The state budget is in good enough shape to weather a mild recession without requiring spending reductions or tax increases, the legislative analyst reported November 16. The analyst assessed the condition of the California economy and budget for the period of fiscal year 2016-17 through fiscal year 2020-21, and found:
State Shouldn’t Need Tax Increases to Keep Budget in Good Shape, Analyst Finds
- Outlook Subject to Considerable Uncertainty. The condition of the state’s budget depends on many volatile and unpredictable economic conditions, including fluctuations in the stock market. Even in the short term, these conditions cannot be predicted with precision.
- Positive 2017-18 Budget Outlook. For the near term, under the analyst’s current economic projections and assuming that the state makes no additional budget commitments, the state would end the 2017-18 fiscal year with an estimated $11.5 billion in total reserves. This includes $2.8 billion in discretionary reserves, which the Legislature can appropriate for any purpose, and $8.7 billion in required reserves, which will be available for a future budget emergency. “These reserve levels reflect the continued progress California has made in improving its budget situation,” the analyst said.
- State Is Increasingly Prepared to Weather a Mild Recession. For the longer term, the analyst estimates the condition of the state budget under two different economic scenarios: one that assumes the economy will continue to grow, and one that assumes that the state will experience a mild economic downturn beginning in the middle of 2018. Under the growth scenario, the analyst estimates that the budget remains in surplus over the outlook period. Under the recession scenario, the analyst found that the state would have enough reserves to cover almost all of its operating deficits through 2020-21. “This means, under our assumptions, the state could weather a mild recession without cutting spending or raising taxes through 2020-21,” the analyst stated.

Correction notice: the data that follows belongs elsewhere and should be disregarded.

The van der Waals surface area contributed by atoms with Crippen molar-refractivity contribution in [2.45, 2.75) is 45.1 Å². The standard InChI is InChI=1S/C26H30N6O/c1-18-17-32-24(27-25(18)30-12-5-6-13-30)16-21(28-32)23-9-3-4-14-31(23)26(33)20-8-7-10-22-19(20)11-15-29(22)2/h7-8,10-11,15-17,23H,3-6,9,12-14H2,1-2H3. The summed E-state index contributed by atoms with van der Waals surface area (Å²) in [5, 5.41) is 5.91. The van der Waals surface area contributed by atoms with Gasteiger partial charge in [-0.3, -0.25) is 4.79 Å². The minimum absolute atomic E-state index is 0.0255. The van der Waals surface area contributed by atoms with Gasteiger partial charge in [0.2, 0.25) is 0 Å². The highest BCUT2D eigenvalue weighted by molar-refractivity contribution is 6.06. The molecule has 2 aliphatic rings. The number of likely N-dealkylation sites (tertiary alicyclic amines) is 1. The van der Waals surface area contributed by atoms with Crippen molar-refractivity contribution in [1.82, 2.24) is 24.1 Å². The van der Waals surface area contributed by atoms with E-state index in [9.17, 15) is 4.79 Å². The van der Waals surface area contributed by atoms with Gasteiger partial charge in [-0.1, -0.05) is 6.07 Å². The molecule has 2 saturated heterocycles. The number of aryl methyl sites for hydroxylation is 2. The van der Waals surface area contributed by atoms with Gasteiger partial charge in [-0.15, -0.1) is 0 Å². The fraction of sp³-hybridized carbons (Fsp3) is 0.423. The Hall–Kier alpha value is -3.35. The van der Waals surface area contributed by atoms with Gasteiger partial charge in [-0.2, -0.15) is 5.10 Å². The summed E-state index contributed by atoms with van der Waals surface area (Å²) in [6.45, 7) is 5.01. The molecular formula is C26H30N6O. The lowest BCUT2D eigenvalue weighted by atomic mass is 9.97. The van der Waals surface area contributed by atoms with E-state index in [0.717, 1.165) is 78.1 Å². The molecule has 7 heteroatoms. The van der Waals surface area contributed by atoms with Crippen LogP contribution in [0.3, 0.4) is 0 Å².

- New Commitments or Policy Changes Would Affect Outlook. “Importantly, these estimates assume the state does not make any changes in any year during the outlook period to its current policies and programs,” the analyst stated. The outlook also assumes no new changes in federal policy, “even though the recent election results suggest some such changes are now likely.” State or federal policy changes could have a significant impact on the state budget, the analyst noted.
- Pension Costs Rising. The analyst warned that both the California Public Employees’ Retirement System (CalPERS) and the California State Teachers’ Retirement System (CalSTRS) costs will continue to rise in the near term. The analyst estimates that annual general fund payments to CalPERS will climb to $1 billion by 2020, and state contributions to CalSTRS will climb to $3 billion by 2020.
November 22, 2016
« Return to CalTax Homepage
© 2016 California Taxpayers
Association. All Rights Reserved.